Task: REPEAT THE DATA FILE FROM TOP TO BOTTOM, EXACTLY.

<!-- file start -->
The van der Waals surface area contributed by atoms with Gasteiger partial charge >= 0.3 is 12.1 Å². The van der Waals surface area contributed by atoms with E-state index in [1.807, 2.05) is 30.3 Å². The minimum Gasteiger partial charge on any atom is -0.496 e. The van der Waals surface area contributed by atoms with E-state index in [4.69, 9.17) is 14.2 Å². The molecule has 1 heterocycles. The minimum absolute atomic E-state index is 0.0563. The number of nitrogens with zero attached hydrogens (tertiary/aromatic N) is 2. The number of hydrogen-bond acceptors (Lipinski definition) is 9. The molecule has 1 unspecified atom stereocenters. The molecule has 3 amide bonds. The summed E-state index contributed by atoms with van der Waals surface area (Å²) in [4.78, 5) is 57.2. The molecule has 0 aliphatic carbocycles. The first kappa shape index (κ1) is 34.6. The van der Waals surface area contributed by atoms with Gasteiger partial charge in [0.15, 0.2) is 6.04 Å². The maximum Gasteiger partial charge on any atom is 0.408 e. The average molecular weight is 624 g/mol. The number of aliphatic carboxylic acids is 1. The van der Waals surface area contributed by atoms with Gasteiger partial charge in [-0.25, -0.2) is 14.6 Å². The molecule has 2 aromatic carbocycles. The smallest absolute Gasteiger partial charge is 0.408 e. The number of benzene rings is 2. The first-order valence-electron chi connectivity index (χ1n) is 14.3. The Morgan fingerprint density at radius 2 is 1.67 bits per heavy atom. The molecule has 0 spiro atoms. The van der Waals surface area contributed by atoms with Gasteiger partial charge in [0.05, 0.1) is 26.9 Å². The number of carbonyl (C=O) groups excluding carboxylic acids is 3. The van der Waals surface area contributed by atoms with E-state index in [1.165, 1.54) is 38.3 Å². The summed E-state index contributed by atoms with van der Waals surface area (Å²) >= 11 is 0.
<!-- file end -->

The van der Waals surface area contributed by atoms with Gasteiger partial charge >= 0.3 is 12.1 Å². The van der Waals surface area contributed by atoms with E-state index in [1.807, 2.05) is 30.3 Å². The minimum Gasteiger partial charge on any atom is -0.496 e. The van der Waals surface area contributed by atoms with E-state index in [4.69, 9.17) is 14.2 Å². The molecule has 1 heterocycles. The minimum absolute atomic E-state index is 0.0563. The number of nitrogens with zero attached hydrogens (tertiary/aromatic N) is 2. The number of hydrogen-bond acceptors (Lipinski definition) is 9. The molecule has 1 unspecified atom stereocenters. The molecule has 3 amide bonds. The summed E-state index contributed by atoms with van der Waals surface area (Å²) in [4.78, 5) is 57.2. The molecule has 0 aliphatic carbocycles. The first kappa shape index (κ1) is 34.6. The van der Waals surface area contributed by atoms with Gasteiger partial charge in [0.15, 0.2) is 6.04 Å². The maximum Gasteiger partial charge on any atom is 0.408 e. The average molecular weight is 624 g/mol. The number of aliphatic carboxylic acids is 1. The van der Waals surface area contributed by atoms with Gasteiger partial charge in [-0.25, -0.2) is 14.6 Å². The molecule has 2 aromatic carbocycles. The smallest absolute Gasteiger partial charge is 0.408 e. The number of benzene rings is 2. The first-order valence-electron chi connectivity index (χ1n) is 14.3. The Morgan fingerprint density at radius 2 is 1.67 bits per heavy atom. The molecule has 0 spiro atoms. The van der Waals surface area contributed by atoms with Gasteiger partial charge in [0.05, 0.1) is 26.9 Å². The number of carbonyl (C=O) groups excluding carboxylic acids is 3. The van der Waals surface area contributed by atoms with E-state index in [1.165, 1.54) is 38.3 Å². The summed E-state index contributed by atoms with van der Waals surface area (Å²) >= 11 is 0.